The Road to Comic Books: Cameron Stewart Shares Tips from His Own Journey

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As kids, many of us draw. Whether we’re at kindergarten or at home, we’re busy putting crayons and markers to paper, creating childish works of art for the galleries on our family refrigerators. It’s both an escape from the dull realities of grownup life, as well as a gateway to the unlimited worlds of imagination.

Some of us never stop illustrating and imagining new people and worlds. Then, it happens: Drawing and dreaming give way to the wide world of comic books. This is how a childhood pastime promises an exciting career.  A select few may go on to become famous comic book artists and creators.

Cameron Stewart was one such kid who loved reading and drawing comics all his life. With a combination of hard work and restless creativity, he managed to turn his passion into a career.

“For me, drawing never lost the magic to instantly create characters and put them inside the story of a scene,” explains Cameron Stewart.

Today, he’s an award-winner on the international comic book scene, having worked on everything from the famous Catwoman to several of his own original comic book series. These include the supernatural noir Sin Titulo and the Vietnam-War story The Other Side.  

For those interested in the choices and strategies an artist like Caemron Stewart might have for the budding comic book artist, here are a few tips:

Draw all the time:

This might sound obvious, but it’s the crucial first step. Furthermore, you should definitely draw freehand to start. Carry around a sketchbook and pull that out instead of your phone when waiting around. Learn those skills before testing out graphic software.

Don’t only focus on your own style:

All artists train by trying to copy the works of others. It doesn’t have to be exact replications. Try and simply get a feel for someone’s overall style and apply it to your own original ideas. This is one way to learn new techniques.

Go to Comic Cons:

“The San Diego Comic Con is where, you might say, my career started to really take off,” recounts Cameron Stewart. “I went down there with my portfolio and showed it to as many people as possible.” Now, you might not be able to get to the massive San Diego Comic Con. But there are always plenty of local events you may be able to attend.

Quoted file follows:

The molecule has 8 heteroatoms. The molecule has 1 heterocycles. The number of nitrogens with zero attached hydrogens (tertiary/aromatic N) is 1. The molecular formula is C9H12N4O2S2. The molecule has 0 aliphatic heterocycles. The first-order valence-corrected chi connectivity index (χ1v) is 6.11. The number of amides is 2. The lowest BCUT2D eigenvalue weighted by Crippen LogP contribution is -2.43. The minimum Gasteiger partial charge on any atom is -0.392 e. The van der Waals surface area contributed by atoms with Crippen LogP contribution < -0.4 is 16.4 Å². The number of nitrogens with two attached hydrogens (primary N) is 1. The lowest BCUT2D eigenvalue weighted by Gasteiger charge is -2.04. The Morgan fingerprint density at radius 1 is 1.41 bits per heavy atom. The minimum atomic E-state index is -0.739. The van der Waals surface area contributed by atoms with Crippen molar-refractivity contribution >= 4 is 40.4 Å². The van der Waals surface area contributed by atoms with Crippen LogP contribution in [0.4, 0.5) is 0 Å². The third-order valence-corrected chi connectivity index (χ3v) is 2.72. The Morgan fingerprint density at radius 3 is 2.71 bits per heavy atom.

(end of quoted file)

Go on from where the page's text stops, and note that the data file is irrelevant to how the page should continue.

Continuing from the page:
Never forget the story:

Comic books are a special kind of art that bring the reader inside the flow of both a visual and textual narrative. “There’s so much information you can convey with a facial expression, or even just with framing and shadows,” says Stewart on the importance of visual story-telling.

Create your own comics first:

You might think the best approach is to hire yourself out to a team, but that’s not likely going to happen. Build a portfolio that demonstrates both your illustration technique as well as your character creation and plot development.

Find mentors:

Along the way as you begin to get work, you’ll meet others who will help you develop both creatively and with respect to the business side of comics. Try and work with the same inspiring people continuously. Cameron Stewart talks about being fortunate to work several times with the likes of Ed Brubaker and Darwyn Cooke. He fondly describes Cooke as having “a tremendous influence on me,” going on to say that Cooke “taught me so much of what I know, and instilled a lot of my values as an artist and a professional.”

Find inspiration outside comics:

Movies are an excellent place to start to expand your visual universe. But everything from fine Renaissance tableaus to print advertisements of the 1950s can spark some new idea or style.

Do your homework:

If you get to the point where you’re hired to draw for someone else’s character, make sure you’ve done a deep dig into the backstory.  Stewart explains, “I really take the established characters or worlds seriously when I get to work on somebody else’s creation.”

You should too. 

Finally, never stop drawing:

That’s sort of a restatement of the first tip. But if you manage to reach some level of success, don’t assume you still can’t grow as an artist and storyteller. “You might think you’re on top of your game, but you have no idea what kind of new talent is rushing up behind you,” says Stewart.

There’s just no room for resting on your laurels in the comic book industry.

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